search engines. You may want to pay for promotions that can deliver genuine uplift by the right retailers to the right consumers. You may be keen to trigger distribution drive and stock give-aways (if the right sites can be proven), and then there is a whole piece around vouchers and gap fills and retail club. “All of these tactics can target specific customers with a propensity to purchase. But right now, they sit in different monetary silos across supplier terms arrangements. A supplier will probably pay a fee for each piece but what if the wholesaler had a digital platform that enabled them to consolidate that fee so the upfront investment is lowered – or even negated – but the incremental cost for demonstrable distribution growth and volume uplift is delivered by those other pieces? “It comes back to what we call ‘actionable insight’ that is accountable, and measurable. It means using data in a very straightforward way to potentially accelerate and amplify sales growth. It is rapidly becoming the right way of doing CCM business in a digital age.”


December 2019



Healthy position for Caterforce as it invests in a sustainable future


aterforce is predicting a combined member turnover of over £600 million by 2021 – a record figure for the foodservice buying and marketing consortium. The announcement was made by interim managing director Gary Mullineux at the organisation’s biennial conference, held last month at Celtic Manor resort in Wales. He told the 300-plus delegates: “As a group it’s been a very successful 12 months and the business is in an extremely healthy position. “Each of our seven members has continued to grow, and as a group we’ve put a lot of time and budget into key areas such as people, technology and locations. Alongside the success of our Chefs’ Selections range and newly launched coffee brand, Roast 440, this will contribute to what we believe will be record turnover by 2021.” The bullish forecast comes on the back of anticipated revenue of £537 million for 2019, a like-for-like increase of 9.1% versus 2017.

Mullineux explained that Caterforce has spent more than £37 million on infrastructure, including buildings, transport and technology, over the past two years, with further investment planned for the coming 12 months.

‘Consumers are far more aware of issues such as sustainability, personal health and wellbeing, and animal welfare, and that’s why we’re committed to change’ Gary Mullineux, interim MD He also used the conference to launch the group’s new corporate social responsibility (CSR) policy and code of conduct for suppliers. The strategy contains aims and objectives for Caterforce and its individual members. For example, Philip Dennis Foodservice has committed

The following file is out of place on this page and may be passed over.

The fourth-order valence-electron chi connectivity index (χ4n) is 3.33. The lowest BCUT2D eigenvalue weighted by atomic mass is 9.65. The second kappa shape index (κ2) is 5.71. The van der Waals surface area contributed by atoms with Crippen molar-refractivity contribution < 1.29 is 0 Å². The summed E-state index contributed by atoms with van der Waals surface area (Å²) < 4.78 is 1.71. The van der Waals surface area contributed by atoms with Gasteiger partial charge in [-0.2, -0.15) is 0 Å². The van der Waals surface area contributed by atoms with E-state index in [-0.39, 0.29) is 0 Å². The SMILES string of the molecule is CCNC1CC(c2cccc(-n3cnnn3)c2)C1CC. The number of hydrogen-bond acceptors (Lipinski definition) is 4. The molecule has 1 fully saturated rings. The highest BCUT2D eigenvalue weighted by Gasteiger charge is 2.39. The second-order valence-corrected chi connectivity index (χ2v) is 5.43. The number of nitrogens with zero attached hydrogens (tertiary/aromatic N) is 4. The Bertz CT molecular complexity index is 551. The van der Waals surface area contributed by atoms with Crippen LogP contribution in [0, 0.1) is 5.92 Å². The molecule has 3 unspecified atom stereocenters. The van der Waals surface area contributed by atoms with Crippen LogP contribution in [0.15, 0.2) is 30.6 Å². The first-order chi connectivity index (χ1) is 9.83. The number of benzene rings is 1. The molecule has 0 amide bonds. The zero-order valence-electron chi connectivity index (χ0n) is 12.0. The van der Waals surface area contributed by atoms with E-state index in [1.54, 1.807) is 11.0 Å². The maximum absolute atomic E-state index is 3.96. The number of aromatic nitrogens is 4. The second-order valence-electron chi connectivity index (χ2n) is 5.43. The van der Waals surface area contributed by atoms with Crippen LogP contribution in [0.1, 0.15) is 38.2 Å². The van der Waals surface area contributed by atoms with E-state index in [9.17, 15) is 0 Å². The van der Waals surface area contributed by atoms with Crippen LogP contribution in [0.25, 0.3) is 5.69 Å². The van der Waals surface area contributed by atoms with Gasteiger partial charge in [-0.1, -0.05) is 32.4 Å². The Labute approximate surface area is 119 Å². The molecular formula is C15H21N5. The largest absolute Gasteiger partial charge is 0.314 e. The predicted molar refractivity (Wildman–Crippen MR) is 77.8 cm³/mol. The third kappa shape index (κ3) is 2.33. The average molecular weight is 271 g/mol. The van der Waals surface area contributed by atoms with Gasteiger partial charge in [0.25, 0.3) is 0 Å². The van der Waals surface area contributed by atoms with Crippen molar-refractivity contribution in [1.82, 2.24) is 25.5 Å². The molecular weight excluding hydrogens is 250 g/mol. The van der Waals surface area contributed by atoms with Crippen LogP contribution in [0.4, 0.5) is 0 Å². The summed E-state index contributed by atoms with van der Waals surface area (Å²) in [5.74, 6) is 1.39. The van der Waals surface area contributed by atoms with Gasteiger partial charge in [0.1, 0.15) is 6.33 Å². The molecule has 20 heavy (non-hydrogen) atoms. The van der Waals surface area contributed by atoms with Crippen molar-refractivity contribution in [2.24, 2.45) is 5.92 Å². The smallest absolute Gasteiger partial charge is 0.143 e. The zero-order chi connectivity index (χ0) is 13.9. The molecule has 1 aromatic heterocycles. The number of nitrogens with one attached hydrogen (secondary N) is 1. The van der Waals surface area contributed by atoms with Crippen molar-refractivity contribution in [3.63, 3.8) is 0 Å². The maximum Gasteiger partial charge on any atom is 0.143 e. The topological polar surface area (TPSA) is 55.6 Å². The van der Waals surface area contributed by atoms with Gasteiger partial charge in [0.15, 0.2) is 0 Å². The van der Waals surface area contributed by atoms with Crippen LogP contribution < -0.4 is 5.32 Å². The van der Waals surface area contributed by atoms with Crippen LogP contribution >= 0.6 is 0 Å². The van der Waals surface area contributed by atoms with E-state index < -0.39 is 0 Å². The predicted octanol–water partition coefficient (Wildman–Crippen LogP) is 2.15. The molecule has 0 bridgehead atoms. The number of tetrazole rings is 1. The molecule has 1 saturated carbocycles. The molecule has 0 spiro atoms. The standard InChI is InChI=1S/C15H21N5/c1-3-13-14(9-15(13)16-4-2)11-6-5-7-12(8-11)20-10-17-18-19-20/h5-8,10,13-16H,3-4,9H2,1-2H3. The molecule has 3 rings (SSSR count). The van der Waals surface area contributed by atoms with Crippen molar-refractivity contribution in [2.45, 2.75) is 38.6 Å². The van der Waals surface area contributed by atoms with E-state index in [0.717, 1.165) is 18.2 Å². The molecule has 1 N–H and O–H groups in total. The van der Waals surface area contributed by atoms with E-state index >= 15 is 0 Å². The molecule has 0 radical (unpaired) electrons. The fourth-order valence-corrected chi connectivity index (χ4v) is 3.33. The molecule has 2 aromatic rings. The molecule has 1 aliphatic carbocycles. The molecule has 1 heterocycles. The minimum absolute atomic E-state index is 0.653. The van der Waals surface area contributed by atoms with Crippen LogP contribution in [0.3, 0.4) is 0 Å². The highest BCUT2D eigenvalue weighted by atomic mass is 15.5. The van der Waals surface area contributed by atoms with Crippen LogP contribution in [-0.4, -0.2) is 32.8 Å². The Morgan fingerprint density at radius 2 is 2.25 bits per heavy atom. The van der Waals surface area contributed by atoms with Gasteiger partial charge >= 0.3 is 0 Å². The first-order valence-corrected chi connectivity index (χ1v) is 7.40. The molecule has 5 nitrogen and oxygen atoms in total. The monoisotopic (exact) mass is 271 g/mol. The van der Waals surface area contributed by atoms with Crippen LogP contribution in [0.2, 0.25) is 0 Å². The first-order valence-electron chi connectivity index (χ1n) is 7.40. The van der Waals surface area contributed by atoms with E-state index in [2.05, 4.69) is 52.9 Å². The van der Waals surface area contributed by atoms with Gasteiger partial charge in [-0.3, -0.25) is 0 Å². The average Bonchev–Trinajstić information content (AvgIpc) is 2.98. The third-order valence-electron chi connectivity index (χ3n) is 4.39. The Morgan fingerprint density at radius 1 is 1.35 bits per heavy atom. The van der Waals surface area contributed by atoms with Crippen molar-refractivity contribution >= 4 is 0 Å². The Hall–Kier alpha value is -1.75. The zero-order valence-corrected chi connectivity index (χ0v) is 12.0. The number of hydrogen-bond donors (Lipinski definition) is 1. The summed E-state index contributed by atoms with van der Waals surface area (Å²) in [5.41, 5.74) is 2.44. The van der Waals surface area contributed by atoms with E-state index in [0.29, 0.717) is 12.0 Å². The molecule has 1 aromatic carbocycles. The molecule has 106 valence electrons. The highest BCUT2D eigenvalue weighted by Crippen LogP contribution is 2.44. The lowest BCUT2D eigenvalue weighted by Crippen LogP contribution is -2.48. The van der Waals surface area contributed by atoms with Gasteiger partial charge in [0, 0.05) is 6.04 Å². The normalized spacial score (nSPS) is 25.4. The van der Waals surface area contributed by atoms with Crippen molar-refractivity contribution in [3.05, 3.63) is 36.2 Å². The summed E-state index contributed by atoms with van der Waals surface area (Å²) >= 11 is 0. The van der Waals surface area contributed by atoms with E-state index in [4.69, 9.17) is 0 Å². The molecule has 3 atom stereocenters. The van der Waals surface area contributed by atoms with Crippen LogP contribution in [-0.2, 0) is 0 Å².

to saving 20 million kilograms of CO2 by using wind turbines, and JB Foodservice is working with the charities FareShare and Social Bite to reduce food waste. Meanwhile, Caterforce has undertaken to stop the use of all black plastics and move to unbleached cardboard by 2022 for its own brand Chefs’ Selections, which now comprises more than 350 products generating an annual turnover in excess of £50 million. The group has also pledged that 100% of its plastic packaging will be reusable, recyclable or compostable by 2025. On top of the recycling targets, it will reduce the amount of sugar and calories in its own-brand products by 20% by 2025. Mullineux commented: “It is more important than ever for businesses to embrace corporate social responsibility. Consumers are now far more aware of issues such as sustainability, personal health and wellbeing, and animal welfare, and that’s why as a business we’re CCM committed to change.”

Interim managing director Gary Mullineux highlighted the group’s solid performance and predicted further strong growth.


December 2019




Plant-based range

Monster growth

Green solutions

Nestlé Professional has introduced a plant-based product range, Garden Gourmet, to the out-of-home market. There are five easy and quick to prepare plant-based products: vegan fillet pieces and mince, a vegetarian burger, vegetarian schnitzel and a vegan burger. According to the company, the Garden Gourmet range is created with a significantly smaller environmental footprint than meat-based products. Nestlé Professional has also published a report showing that over half (51%) of diners would like more meatfree options when eating out. Nestlé Professional (0800) 745845

Coca-Cola European Partners has expanded its Espresso Monster range with the launch of a new flavour, Salted Caramel, designed to appeal to coffee drinkers and energy drink lovers alike. Available in a premium ‘touch ink’ black 250ml can, the new variant joins the existing Espresso & Milk and Vanilla Espresso styles. The full range will be available in a £1.99 price-marked pack option to the independent channel from the New Year. The launch of Espresso Salted Caramel Monster is being supported by PoS material and off-fixture displays. CCEP (0808) 1000 000

Herald has expanded its biodegradable range for 2020 as demand continues for a greener, disposable offering across the UK’s food-to-go outlets and high street chains. The company is offering a range of sizes of its double-wall hot paper cups, including 8oz, 12oz and 16oz. It is also expanding its bagasse range to include chip trays, burger boxes, noodle boxes and square, round and rectangle plates, in varying sizes. Herald’s green solutions also include natural birchwood cutlery, stirrers and skewers and a cornstarch cutlery range. Herald (0208) 507 7900

Better believe it!

Beeswax wraps

Star of the menu